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MIAMI (AP) — Season previews suggesting the Miami Marlins have an entirely new look in the outfield aren't quite accurate.
Yes, major league home run king Giancarlo Stanton is gone. So are Christian Yelich, Marcell Ozuna and even fourth outfielder Ichiro Suzuki.
But the Red Grooms home run sculpture remains.
While the Marlins have undergone a radical makeover under CEO Derek Jeter, he has yet to find a new home for the kitschy, colorful, carnivalesque sculpture nicknamed Homer. It stands beyond the center field wall at Marlins Park, the towering legacy of former owner Jeffrey Loria, and nearly as unpopular.
What's Jeter's opinion of the 73-foot-tall artwork?
"It's big," he said. "It's big. It's big."
Does he like it?
"It's unique," he said.
Translation: He hates it. Ex-Yankees shortstops and other traditionalists tend to give the sculpture a thumbs-down.
Like the Marlins, however, Homer does have a few fans. They consider the pop art very Miami, and right at home in a ballpark with garish green walls, a nightclub in left field and fish tanks behind home plate.
"A lot of people hate it, but I don't know why," New York Mets pitcher Zack Wheeler said. "It's a wild stadium, and that thing is pretty wild, so why not?"
Marlins reliever Brad Ziegler said his kids enjoy the sculpture, which springs into motion whenever the home team homers.
"They're 2 and 3," Ziegler said. "They always liked seeing the Marlin go flying when Mr. Giancarlo and Mr. Christian and Mr. Marcell would hit home runs."
Jeter traded Mr. Giancarlo and Mr. Christian and Mr. Marcell. But who would be interested in acquiring Homer?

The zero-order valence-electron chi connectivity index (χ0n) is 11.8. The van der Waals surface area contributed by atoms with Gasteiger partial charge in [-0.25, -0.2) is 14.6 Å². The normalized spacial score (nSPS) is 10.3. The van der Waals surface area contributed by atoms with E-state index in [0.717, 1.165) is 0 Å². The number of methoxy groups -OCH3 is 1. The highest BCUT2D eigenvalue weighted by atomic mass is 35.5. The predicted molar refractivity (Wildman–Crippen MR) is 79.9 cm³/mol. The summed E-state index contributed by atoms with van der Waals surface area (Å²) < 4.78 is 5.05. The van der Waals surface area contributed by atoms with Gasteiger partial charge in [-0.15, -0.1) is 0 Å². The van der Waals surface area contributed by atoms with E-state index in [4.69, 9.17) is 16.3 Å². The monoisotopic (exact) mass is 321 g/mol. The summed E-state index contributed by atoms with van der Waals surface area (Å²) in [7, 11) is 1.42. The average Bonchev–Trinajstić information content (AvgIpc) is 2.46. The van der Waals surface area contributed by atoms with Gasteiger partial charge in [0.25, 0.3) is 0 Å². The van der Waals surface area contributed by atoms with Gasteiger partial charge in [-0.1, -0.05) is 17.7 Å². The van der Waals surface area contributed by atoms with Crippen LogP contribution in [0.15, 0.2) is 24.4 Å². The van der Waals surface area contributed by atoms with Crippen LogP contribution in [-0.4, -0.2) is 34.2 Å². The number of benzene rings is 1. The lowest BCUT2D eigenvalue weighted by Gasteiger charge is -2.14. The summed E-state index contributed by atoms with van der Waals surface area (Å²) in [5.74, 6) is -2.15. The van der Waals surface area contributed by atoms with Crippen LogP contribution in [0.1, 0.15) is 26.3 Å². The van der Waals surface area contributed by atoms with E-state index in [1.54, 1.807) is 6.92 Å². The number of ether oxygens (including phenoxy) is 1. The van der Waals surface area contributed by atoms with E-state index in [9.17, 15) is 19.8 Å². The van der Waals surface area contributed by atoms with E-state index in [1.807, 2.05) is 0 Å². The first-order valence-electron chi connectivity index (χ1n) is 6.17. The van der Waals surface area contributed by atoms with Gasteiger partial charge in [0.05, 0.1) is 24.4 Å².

Jeter's old team is out; it's impossible to envision the sculpture at Yankee Stadium, although Babe Ruth probably would have loved it. Fenway Park and Wrigley Field don't seem like good matches either.
A better option would be someplace like Houston, a modern city with a modern ballpark and more homers to celebrate lately. What would the World Series champions give up for Miami's home run sculpture?
"A bag of sunflower seeds and a bucket of practice balls," Astros catcher Evan Gattis said.
How about the San Francisco Giants? The sculpture looks like something from a Grateful Dead album cover.
"Hah! Gonna pass on that one," Giants CEO Larry Baer said in a text message. "Cannot block views of the Bay."
Washington, perhaps? The nation's capital has a fondness for monuments.
But even the Nationals show no interest in Homer.
"There's not really much I want to trade out of DC," Nationals left-hander Gio Gonzalez said. "I wouldn't trade anybody for that. I wouldn't trade the cherry blossoms. And we wouldn't even know where to put it."
If there's no trade to be made, Jeter would probably be happy to relocate Homer at the bottom of Biscayne Bay. But like Marlins Park, the sculpture is the property of Miami-Dade County. Grooms wants it to stay where it is.
Move the $2.5 million sculpture over Grooms' objection, and it could lose almost all of its value, said Michael Spring, director of the county's department of cultural affairs.
"There are no plans to move it at the moment," Spring said. "Everyone would love for there to be more news, but it isn't at the top of our agenda."
Sending the sculpture to another ballpark might appease Grooms, and Spring laughed at the idea of a trade. But he declined to endorse even a straight-up deal for, say, the Gateway Arch in St. Louis or the Mets' home run apple.
"We're not interested in trading public art," Spring said.
So wheeler-dealer Jeter might be stuck. He can trade away players who hit lots of homers, but Homer seems here to stay.
AP Sports Writers Mike Fitzpatrick in New York and Janie McCauley in San Francisco and AP freelance writer Chuck King in West Palm Beach, Florida, contributed to this report.
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